Registered nurses looking to gain advanced skills and education in mental health and addictions care now have the opportunity to do so in Nova Scotia through a new Dalhousie program. Read the Dal News story about the new program.

Looking to bring a little wellness into your life? Dal’s got you covered
Dal’s 2023-2024 Group Wellness Sessions are divided into four different categories — mental health, professional development, book clubs, and holistic well-being — each of which offers its own unique lens on staying healthy. Read the Dal News story about the wellness sessions.

Dalhousie set to launch new physician assistant training program for Nova Scotia
The first of its kind in the Maritime provinces and only the fourth in the country, the Master of Physician Assistant Studies (MPAS) program will provide graduates with the competencies needed to provide compassionate, evidence-based care and significantly contribute to interprofessional health-care teams. Read the Dal News story about the new training program.

Medical school curriculum refresh prepares students to meet ever‑changing healthcare needs
The new changes were motivated by the changing realities of the world and the practice of medicine in Canada, and others by the Medical School’s responsibility to better address equity, diversity and inclusivity in the education of physicians, as well as the care of patients. Read the curriculum refresh story in Faculty of Medicine News.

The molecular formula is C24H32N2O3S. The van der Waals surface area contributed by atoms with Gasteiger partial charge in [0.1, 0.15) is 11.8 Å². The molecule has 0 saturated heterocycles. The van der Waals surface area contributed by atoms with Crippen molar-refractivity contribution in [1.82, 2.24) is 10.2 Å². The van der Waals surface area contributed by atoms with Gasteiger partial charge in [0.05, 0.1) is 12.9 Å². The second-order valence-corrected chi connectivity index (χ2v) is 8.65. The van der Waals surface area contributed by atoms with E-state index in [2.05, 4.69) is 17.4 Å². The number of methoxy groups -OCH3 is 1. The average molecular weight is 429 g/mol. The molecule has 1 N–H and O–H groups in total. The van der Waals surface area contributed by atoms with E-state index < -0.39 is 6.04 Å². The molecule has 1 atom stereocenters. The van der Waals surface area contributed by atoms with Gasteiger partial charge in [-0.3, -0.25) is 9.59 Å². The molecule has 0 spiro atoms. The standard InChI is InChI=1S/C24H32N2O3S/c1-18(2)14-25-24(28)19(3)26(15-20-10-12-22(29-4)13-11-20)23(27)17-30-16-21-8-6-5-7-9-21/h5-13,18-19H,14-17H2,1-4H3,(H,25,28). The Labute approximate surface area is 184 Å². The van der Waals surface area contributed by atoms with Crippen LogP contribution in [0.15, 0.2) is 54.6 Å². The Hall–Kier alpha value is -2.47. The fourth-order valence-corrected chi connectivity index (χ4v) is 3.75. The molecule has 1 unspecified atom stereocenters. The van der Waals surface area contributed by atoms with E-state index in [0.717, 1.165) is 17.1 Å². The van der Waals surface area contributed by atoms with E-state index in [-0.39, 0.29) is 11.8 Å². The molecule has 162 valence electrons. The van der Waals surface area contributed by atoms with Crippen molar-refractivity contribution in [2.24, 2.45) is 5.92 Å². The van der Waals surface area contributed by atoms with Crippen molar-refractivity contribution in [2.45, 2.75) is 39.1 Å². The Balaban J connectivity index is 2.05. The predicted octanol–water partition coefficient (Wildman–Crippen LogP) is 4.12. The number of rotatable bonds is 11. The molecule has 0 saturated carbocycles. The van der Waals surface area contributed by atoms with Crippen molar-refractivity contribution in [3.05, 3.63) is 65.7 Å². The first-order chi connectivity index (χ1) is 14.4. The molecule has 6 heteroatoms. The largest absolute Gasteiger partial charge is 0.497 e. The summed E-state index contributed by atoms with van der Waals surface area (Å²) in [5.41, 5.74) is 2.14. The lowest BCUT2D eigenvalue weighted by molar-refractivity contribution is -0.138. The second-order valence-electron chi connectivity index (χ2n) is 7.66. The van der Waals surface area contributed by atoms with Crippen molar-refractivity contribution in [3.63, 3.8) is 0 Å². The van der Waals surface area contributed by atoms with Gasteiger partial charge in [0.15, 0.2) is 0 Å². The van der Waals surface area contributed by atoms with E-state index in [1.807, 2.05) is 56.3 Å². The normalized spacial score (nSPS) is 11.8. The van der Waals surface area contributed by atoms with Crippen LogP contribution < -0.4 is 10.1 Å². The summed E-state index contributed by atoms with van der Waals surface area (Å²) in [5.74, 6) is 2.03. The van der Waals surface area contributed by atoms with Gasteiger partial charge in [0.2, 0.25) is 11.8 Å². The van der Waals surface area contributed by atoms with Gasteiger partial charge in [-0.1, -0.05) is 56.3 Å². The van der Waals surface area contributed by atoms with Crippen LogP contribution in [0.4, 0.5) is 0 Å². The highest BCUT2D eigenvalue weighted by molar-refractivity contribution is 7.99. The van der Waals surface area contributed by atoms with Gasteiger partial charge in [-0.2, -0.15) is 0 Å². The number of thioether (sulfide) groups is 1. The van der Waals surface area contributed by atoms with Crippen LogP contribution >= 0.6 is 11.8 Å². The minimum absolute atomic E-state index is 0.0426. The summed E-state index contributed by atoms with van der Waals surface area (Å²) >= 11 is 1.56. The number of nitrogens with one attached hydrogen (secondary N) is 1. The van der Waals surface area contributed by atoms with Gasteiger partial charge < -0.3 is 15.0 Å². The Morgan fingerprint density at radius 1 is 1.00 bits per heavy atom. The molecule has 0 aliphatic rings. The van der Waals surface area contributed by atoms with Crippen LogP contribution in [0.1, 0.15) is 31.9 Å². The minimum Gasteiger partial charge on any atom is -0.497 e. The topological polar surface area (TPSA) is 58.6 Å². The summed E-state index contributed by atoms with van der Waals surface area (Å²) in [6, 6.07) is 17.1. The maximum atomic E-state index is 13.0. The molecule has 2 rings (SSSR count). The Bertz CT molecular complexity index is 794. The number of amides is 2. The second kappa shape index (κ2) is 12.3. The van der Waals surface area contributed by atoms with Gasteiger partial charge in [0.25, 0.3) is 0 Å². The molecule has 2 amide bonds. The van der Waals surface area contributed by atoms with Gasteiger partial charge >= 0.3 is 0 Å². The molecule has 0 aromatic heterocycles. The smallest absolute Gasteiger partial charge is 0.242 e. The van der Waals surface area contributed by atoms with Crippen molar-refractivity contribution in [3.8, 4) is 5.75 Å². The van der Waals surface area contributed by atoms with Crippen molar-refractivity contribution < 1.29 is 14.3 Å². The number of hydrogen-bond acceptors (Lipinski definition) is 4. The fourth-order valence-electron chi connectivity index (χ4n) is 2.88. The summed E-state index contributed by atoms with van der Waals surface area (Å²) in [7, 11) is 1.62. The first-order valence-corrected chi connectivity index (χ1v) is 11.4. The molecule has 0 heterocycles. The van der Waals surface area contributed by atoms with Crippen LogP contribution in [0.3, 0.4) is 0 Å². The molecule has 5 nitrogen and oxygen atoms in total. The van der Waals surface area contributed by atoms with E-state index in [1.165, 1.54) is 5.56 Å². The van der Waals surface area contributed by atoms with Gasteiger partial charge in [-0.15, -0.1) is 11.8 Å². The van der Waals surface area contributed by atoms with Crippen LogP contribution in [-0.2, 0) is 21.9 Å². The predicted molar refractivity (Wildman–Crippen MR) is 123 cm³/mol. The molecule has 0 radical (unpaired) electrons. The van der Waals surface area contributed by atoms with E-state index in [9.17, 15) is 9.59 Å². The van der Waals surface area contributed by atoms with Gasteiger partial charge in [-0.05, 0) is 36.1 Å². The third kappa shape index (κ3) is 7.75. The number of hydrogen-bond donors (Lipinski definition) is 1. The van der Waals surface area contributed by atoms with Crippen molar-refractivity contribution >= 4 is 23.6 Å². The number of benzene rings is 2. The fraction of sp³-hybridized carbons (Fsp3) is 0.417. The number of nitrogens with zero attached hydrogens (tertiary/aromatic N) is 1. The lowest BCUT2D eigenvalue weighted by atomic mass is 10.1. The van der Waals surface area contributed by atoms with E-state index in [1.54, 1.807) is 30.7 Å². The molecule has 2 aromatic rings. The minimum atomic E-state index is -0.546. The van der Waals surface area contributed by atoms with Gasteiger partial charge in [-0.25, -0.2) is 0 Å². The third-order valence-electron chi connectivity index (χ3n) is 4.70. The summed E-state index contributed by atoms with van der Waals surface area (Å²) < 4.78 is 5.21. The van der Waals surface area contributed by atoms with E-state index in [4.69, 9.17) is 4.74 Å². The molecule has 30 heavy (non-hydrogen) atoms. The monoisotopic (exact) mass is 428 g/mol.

Dal medical students give back in the spirit of social accountability and community engagement
The Community-Engaged Service Learning Program at Dalhousie Medical School is creating opportunities for students to partner with not-for-profit groups serving communities that may have limited access and experience with health care. Read the Dal News story on community-engaged learning.  

Killam scholar seeks new ways to make medical implants better for patients
Biomedical engineering graduate student Brenden Wheeler looks to develop new materials for implantable medical devices that can impact the way immune cells behave, harnessing his chemical engineering foundations to improve outcomes for patients receiving devices. Read the Dal News story about Brenden Wheeler's research.

Parent Tot program engages Dalhousie’s youngest employees
One of the many programs developed and implemented by the C3LR in collaboration with the Faculties of Medicine and Health, the Parent Tot program provides learners with the opportunity to learn, develop, and practice critical pediatric skills by working with real children, adding authenticity to simulated pediatric experiences and interactions that learners may face in clinical practice. Read the Dal News story about the Parent Tot program.

Dalhousie family medicine clinics receives funding to accept and retain more patients
Recent graduates of Dalhousie family medicine will gain valuable hands-on experience as a result of a $6.3-million investment over the next four years to  build on the partnership between Dalhousie family medicine clinics and Nova Scotia Health, which has helped hundreds of people without a family doctor receive faster care from the appropriate providers. Read the release on the partnership from the Premier's office.